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Buddhist History

Nichiren Daishonin—His Lifelong Vow and Great Compassion

NEW SERIES! Installment 1: Vow

Mu Cang Chai, Vietnam. Photo by SasinT Gallery / Getty Images.

This is a translation of the Soka Gakkai Study Department’s new study text, published in Japanese in the February 2022 issue of the Daibyakurenge.

Nichiren Daishonin’s 60-year life was characterized by his compassionate vow to eradicate the suffering of all people and enable them to open within themselves the life state of a Buddha. 

His was a life devoted to a great struggle, one in which, unconcerned for his own well-being, he challenged the evil that stood in the way of the people’s happiness and faced and overcame one major hardship and persecution after another. 

This new series, “Nichiren Daishonin—His Lifelong Vow and Great Compassion,” is based on the new Japanese edition of the Nichiren Daishonin Gosho zenshu, gleaning insights from that work, historical accounts and reexamining centuries-old traditions. We will also learn from Ikeda Sensei’s lectures and trace the life of Nichiren, whom Soka Gakkai members revere as the Buddha of the Latter Day of the Law. 

Ikeda Sensei once shared the following guidance from his mentor, second Soka Gakkai President Josei Toda: 

Unless you read the Daishonin’s writings with a life state of faith as vast and expansive as the Pacific, you won’t be able to truly grasp his spirit and intent. It would be making a grave error to try to understand his writings with intellect alone.[1]

As we examine Nichiren’s life, there may be points that remain obscure. But in learning one fact after another, we will, through our seeking spirit, come that much closer to grasping his heart and intent. 

Through the life he led, Nichiren proved that an ordinary human being can open and reveal the magnificent life state of Buddhahood. The three founding Soka Gakkai presidents and the human revolution movement carried out by Soka Gakkai members have demonstrated to the modern world the belief that all people possess this wonderful state of life. 

During the tumultuous Kamakura period (1185–1333), Nichiren engaged in a great struggle to unlock each person’s vast potential. Eight hundred years later, his example offers tremendous hope, courage and wisdom to us living in an era of pandemics, natural disasters and environmental degradation.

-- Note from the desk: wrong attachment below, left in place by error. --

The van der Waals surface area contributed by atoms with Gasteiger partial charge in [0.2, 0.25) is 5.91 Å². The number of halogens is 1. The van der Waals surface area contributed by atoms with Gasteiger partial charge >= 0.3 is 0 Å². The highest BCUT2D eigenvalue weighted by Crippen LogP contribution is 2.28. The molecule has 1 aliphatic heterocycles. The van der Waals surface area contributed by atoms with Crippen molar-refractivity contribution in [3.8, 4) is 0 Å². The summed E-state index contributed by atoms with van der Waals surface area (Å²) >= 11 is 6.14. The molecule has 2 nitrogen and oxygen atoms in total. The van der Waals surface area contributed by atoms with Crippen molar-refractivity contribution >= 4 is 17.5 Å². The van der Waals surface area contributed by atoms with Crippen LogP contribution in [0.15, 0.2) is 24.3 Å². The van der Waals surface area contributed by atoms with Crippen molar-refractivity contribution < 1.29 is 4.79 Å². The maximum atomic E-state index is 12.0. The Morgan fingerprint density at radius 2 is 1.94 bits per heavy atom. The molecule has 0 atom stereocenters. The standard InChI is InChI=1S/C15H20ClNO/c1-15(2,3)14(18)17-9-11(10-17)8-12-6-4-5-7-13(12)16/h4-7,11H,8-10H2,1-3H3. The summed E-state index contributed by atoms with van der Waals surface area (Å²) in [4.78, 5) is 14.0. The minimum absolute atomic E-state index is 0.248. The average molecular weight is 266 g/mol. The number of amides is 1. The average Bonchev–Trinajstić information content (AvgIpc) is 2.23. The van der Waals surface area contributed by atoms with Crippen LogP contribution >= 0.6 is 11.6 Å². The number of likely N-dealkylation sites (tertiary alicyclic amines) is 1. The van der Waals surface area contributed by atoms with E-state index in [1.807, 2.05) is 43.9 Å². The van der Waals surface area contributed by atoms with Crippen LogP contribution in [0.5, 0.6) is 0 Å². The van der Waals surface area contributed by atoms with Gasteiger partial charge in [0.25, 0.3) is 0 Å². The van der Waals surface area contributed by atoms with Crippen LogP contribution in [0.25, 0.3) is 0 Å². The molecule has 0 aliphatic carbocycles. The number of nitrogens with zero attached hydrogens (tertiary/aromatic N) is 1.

Proud to Be Born a Common Person 

Nichiren Daishonin was born 800 years ago, on the 16th day of the second month of 1222, in the coastal hamlet of Kataumi in Tojo Village, Nagasa District, Awa Province (a part of present-day Kamogawa City in Chiba Prefecture).[2]

He refers to himself as the “son of a chandāla family who lived near the sea in Tojo in Awa Province” (“Banishment to Sado,” The Writings of Nichiren Daishonin, vol. 1, p. 202) and the “son of a fisherman” (“Questions and Answers on the Object of Devotion,” WND-2, 794).

“Chandala,” a Sanskrit term, referred to the lowest class of society, a class of “untouchables” considered below and outside the four castes of ancient India. It included those involved in occupations such as hunting, fishing, the slaughtering or butchering of animals and others associated with killing or death.

He also writes, “I was born in a remote land, and moreover, I am a person of low station and a priest of humble learning” (“The Opening of the Eyes,” WND-1, 238), that he was “born poor and lowly to a chandala family” (“Letter from Sado,” WND-1, 303), and was “the son of a commoner from a remote province” (“Letter to the Lay Priest Nakaoki,” WND-1, 1006).

The founders of other Buddhist schools during the Kamakura period, such as Honen, Shinran and Dogen,[3] came from families of higher social status, wealth or regional influence than Nichiren, whose family were commoners. This was something that he took pride in.

There is no clear information about his parents. But from his writings, we know that they were connected in some way to a local official with the title “lord of the manor.”

Nichiren referred to a person he calls “the lay nun, the wife of the lord of the manor,” writing that “she treated my parents with kindness” (“Letter to the Priests of Seicho-ji,” WND-1, 652). The title “lord of the manor” denotes an influential local resident in charge of a manorial estate.

In addition, there is a passage in his writings that suggests he had brothers (see “The Opening of the Eyes,” WND-1, 239). 

Full-Fledged Military Rule

In the third year of the Jokyu era (1221), the year before Nichiren was born, Retired Emperor Gotoba (1180–1239), who held ultimate power in the imperial court in Kyoto, issued an edict calling for the overthrow of Hojo Yoshitoki (1163–1224), the shogunal regent in Kamakura. But the shogunate forces prevailed over Gotoba’s troops. This incident became known as the Jokyu Disturbance,[4] after the era in which it took place. 

As a result, the power relationship between the imperial household and the Kamakura government changed drastically, and full-fledged military rule was established. Nichiren was born at this time of political and social upheaval.

In terms of Buddhism, the imperial faction loyal to Retired Emperor Gotoba directed priests to carry out “fifteen major ceremonies” (“Rulers of the Land of the Gods,” WND-2, 617) and other prayers valued in the True Word esoteric teachings[5] in order to vanquish imperial enemies. In contrast, the Kamakura shogunate made few, if any, requests for prayers on their behalf.